8 Ways to Teach Financial Independence to your Child


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Let’s Teach Financial Independence to our Kids!

Financial independence and saving money are two essential parts of life. Therefore, it is wise to teach your children about money and save money early; these are necessary skills.

A few weeks ago, our youngest son, Austin, was playing with coins putting them into a piggy bank. Unfortunately, we didn’t realize that amongst those coins was an entire roll of transit tokens worth $150!

After the shock wore off, we decided that this was an excellent time to introduce the concept of money and financial independence beyond the toy coins and money that our kids use to buy food for their pretend kitchen.

At four years of age, just understanding that coins have different values is a big step.

Financial education is a significant part of a child’s overall life education. Teaching them financial independence will help them for their entire lives.

Dr Dina Kulik - Kids Health blog


Financial Education in Young Kids

1. Use a piggy bank or clear jar

It is a good idea to use a clear jar so that your child can see the money growing. Talk to your child and review what you see in the pot and how the money is accumulating. Seeing what they are saving can help show them how to achieve financial independence even with small coins at first.


2. Show them the value of money

Try to make your child realize the value of money. For example, ask your child to take five or ten dollars out of their money jar and go to the market (or shop online).

Physically hand over the money to the cashier to purchase the toy, book, or food product. This helps your kid in understanding the value of money. Involving your child in shopping will help teach your child decision-making skills as well. As they get older, you can review living expenses with them, so they understand how complicated it is to manage one’s personal finance.


3. Be a role model!

Remember, parents, are the role models for their kids. Set an example about financial independence for your child. Teach them saving money tips! We want them to gain financial independence.

This will help them as they get older.

According to scientific research conducted at the University of Cambridge, children’s money habits are developed at seven years. Therefore, this is the critical age, and parents should set positive experiences in saving money and financial independence in their kids.


4. Take your child to the bank

Kids will learn how to manage their personal finance and gain financial independence by saving. Taking them to a bank is a healthy strategy that helps teach your child to save money. But, first, teach them the basics of how transactions are performed and how money is saved in bank accounts.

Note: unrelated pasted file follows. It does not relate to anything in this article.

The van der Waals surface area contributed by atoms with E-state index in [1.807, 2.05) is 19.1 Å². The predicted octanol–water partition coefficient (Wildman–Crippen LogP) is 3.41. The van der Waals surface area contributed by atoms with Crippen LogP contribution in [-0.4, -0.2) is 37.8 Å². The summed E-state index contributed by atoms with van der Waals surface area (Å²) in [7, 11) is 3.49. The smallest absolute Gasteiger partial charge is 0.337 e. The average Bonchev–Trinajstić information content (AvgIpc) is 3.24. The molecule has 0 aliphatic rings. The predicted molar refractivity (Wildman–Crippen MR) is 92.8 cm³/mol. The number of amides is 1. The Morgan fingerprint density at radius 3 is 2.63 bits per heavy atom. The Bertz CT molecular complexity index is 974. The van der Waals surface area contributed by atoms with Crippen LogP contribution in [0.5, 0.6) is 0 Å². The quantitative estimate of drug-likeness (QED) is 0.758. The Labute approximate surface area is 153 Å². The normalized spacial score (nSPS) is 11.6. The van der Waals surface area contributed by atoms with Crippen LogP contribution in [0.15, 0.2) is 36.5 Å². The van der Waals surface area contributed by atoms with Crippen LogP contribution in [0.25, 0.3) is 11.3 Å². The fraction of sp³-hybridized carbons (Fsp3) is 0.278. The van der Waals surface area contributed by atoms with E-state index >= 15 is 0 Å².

Most children can understand that a bank holds your money to keep it safe until you can access it. Explain that what is safe in the bank is not being used, and as they grow, you can teach them about interest and how money can grow through investments.


As your child gets older, you can begin to review an investment strategy, including a tax-free savings plan. In addition, older kids may be eager to learn about retirement planning, debt consolidation, investment in real estate, and how to save for an emergency fund.


5. Show them opportunity costs

This is the central part of money training in your child. It helps in decision-making and teaches them that buying one thing may mean they cannot buy another thing with finite dollars.

For instance, teach them how to manage the budget. If they buy a video game, they won’t have money to buy a pair of shoes. That is a critical and straightforward strategy to securing a financial future. If they want their own financial independence day one day, it is crucial to learn these building blocks.


6. Teach them money is earned

This is important. We all learn that ‘money doesn’t grow on trees, but kids need to know that money must be earned as we learn as adults.

I suggest considering providing your child an allowance should they complete certain chores around the home.

Not necessarily the routine tasks like cleaning up after themselves or self-care. Take it up a notch. Perhaps your child can take out the trash, or do the dishes, or help fold laundry. This will teach them the actual worth of the money.

If you feel comfortable, you can review with them your financial situation, how you plan for financial security, your retirement planning, health insurance plans, and perhaps how you earn passive income. The more they learn, the more financial independence they will be set up for.